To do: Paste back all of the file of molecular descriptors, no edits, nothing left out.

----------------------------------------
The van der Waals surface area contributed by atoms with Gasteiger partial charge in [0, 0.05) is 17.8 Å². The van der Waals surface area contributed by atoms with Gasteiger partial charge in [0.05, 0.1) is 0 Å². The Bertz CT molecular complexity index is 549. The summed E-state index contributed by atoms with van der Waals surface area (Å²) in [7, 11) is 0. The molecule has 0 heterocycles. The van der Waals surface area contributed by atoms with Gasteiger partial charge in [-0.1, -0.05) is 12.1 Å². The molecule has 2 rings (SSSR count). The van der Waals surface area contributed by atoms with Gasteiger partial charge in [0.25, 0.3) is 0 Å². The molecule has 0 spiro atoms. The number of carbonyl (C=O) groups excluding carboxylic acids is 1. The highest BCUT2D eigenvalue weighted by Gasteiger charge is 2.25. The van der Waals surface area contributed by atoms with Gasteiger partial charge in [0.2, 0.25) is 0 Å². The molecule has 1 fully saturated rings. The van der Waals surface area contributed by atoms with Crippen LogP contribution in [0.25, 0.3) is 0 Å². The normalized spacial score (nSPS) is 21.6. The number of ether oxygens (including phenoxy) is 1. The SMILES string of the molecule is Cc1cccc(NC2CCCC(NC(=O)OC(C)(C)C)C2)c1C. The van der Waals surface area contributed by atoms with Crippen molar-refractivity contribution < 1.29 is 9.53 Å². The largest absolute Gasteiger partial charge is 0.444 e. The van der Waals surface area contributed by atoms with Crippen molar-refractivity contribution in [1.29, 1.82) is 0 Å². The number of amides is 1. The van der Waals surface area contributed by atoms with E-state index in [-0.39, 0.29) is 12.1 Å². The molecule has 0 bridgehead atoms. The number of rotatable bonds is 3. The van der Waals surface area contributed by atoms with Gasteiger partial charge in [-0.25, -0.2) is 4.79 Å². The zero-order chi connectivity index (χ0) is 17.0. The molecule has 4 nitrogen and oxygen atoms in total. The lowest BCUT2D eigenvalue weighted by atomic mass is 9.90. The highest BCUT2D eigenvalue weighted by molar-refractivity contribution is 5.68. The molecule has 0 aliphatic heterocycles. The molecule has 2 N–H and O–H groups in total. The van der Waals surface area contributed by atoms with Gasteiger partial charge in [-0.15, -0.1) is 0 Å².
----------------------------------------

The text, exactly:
The van der Waals surface area contributed by atoms with Gasteiger partial charge in [0, 0.05) is 17.8 Å². The van der Waals surface area contributed by atoms with Gasteiger partial charge in [0.05, 0.1) is 0 Å². The Bertz CT molecular complexity index is 549. The summed E-state index contributed by atoms with van der Waals surface area (Å²) in [7, 11) is 0. The molecule has 0 heterocycles. The van der Waals surface area contributed by atoms with Gasteiger partial charge in [-0.1, -0.05) is 12.1 Å². The molecule has 2 rings (SSSR count). The van der Waals surface area contributed by atoms with Gasteiger partial charge in [0.25, 0.3) is 0 Å². The molecule has 0 spiro atoms. The number of carbonyl (C=O) groups excluding carboxylic acids is 1. The highest BCUT2D eigenvalue weighted by Gasteiger charge is 2.25. The van der Waals surface area contributed by atoms with Gasteiger partial charge in [0.2, 0.25) is 0 Å². The molecule has 1 fully saturated rings. The van der Waals surface area contributed by atoms with Crippen LogP contribution in [0.25, 0.3) is 0 Å². The normalized spacial score (nSPS) is 21.6. The number of ether oxygens (including phenoxy) is 1. The SMILES string of the molecule is Cc1cccc(NC2CCCC(NC(=O)OC(C)(C)C)C2)c1C. The van der Waals surface area contributed by atoms with Crippen molar-refractivity contribution < 1.29 is 9.53 Å². The largest absolute Gasteiger partial charge is 0.444 e. The van der Waals surface area contributed by atoms with Crippen molar-refractivity contribution in [1.29, 1.82) is 0 Å². The number of amides is 1. The van der Waals surface area contributed by atoms with E-state index in [-0.39, 0.29) is 12.1 Å². The molecule has 0 bridgehead atoms. The number of rotatable bonds is 3. The van der Waals surface area contributed by atoms with Gasteiger partial charge in [-0.25, -0.2) is 4.79 Å². The zero-order chi connectivity index (χ0) is 17.0. The molecule has 4 nitrogen and oxygen atoms in total. The lowest BCUT2D eigenvalue weighted by atomic mass is 9.90. The highest BCUT2D eigenvalue weighted by molar-refractivity contribution is 5.68. The molecule has 0 aliphatic heterocycles. The molecule has 2 N–H and O–H groups in total. The van der Waals surface area contributed by atoms with Gasteiger partial charge in [-0.15, -0.1) is 0 Å².